For example, SABRE powered vehicles will be capable of cutting the flight time from London to Australia to four and a half hours, or flying into orbit from a runway before returning to base and doing it all over again.
What other types of vehicles might a SABRE engine or its technology be used in?
In addition to being a key element of SABRE, the pre-cooler technology also finds application in conventional gas turbine jet engines. In particular, the pre-cooler can be used with current high-performance jet engines to extend the operational envelope of the engine, allowing faster speeds to be achieved as well as assisting in the thermal management of the engine, and may also enable more efficient next generation civil aero engines. We are working with a number of partners to explore these applications and understand how the technology may be applied to existing and future propulsion systems.
What stage are you at with testing the technology?
We now plan to take a prototype pre-cooler heat exchanger to a facility where we can undertake ground based tests that expose it to hypersonic conditions approaching1,000°C. This test programme, due to start later this year, is called the HTX Test Programme.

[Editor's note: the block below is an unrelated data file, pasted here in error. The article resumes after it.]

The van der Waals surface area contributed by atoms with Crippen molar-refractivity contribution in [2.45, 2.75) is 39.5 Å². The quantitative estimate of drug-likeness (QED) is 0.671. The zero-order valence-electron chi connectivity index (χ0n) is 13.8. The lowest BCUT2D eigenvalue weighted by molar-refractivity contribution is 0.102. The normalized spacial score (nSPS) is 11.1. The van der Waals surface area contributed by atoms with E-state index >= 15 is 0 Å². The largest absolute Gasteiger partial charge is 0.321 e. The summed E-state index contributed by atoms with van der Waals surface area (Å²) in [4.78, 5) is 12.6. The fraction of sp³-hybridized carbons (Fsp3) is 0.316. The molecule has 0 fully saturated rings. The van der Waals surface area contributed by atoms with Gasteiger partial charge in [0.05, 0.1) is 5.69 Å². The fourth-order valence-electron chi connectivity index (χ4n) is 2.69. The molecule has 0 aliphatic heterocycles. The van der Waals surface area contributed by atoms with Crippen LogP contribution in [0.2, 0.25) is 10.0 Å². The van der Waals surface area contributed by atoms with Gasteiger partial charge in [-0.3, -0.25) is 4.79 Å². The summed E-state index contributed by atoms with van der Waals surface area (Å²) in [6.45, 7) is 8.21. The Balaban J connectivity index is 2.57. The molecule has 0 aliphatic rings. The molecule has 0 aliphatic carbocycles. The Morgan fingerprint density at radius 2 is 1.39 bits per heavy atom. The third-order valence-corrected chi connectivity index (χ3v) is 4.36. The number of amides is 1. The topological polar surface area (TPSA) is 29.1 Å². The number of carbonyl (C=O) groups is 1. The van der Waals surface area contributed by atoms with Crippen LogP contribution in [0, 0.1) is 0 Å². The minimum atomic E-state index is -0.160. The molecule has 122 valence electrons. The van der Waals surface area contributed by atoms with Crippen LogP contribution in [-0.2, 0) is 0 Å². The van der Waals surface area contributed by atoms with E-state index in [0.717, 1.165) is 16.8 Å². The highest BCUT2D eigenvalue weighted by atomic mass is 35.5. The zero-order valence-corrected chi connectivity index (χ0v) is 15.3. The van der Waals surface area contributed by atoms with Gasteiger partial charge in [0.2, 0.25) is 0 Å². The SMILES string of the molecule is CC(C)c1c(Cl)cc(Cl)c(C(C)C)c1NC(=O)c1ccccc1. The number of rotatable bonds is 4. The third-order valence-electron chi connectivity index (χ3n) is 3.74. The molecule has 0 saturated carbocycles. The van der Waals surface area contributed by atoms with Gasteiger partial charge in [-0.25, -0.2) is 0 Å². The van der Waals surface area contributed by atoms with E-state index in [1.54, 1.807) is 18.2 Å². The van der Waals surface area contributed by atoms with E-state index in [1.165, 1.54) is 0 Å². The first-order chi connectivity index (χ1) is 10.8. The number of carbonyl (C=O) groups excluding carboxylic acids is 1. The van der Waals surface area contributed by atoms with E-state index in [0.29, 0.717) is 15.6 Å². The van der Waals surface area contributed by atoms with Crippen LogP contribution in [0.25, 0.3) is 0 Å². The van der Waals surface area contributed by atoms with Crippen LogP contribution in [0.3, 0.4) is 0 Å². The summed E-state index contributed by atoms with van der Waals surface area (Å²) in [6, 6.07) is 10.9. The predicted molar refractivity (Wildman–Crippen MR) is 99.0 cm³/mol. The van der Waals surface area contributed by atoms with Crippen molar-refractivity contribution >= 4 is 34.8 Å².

Reaction Engines Inc., our U.S. subsidiary, in collaboration with the U.S. Defense Advanced Research Projects Agency (DARPA) will conduct high-temperature airflow testing in the United States of the prototype pre-cooler test article. The primary HTX test objective is to validate pre-cooler performance under the high-temperature airflow conditions expected during high-speed flight, up to Mach 5.
This test will be one of the key stepping stones to a major project milestone that we aim to complete in the next few years. This will be the first ground based demonstration of a SABRE engine air-breathing core. This, together with the testing of critical subsystems will take place at an engine test facility that we recently began constructing at Westcott, some 25 miles from our Culham headquarters, and a site with a long heritage of rocket engine development in the UK.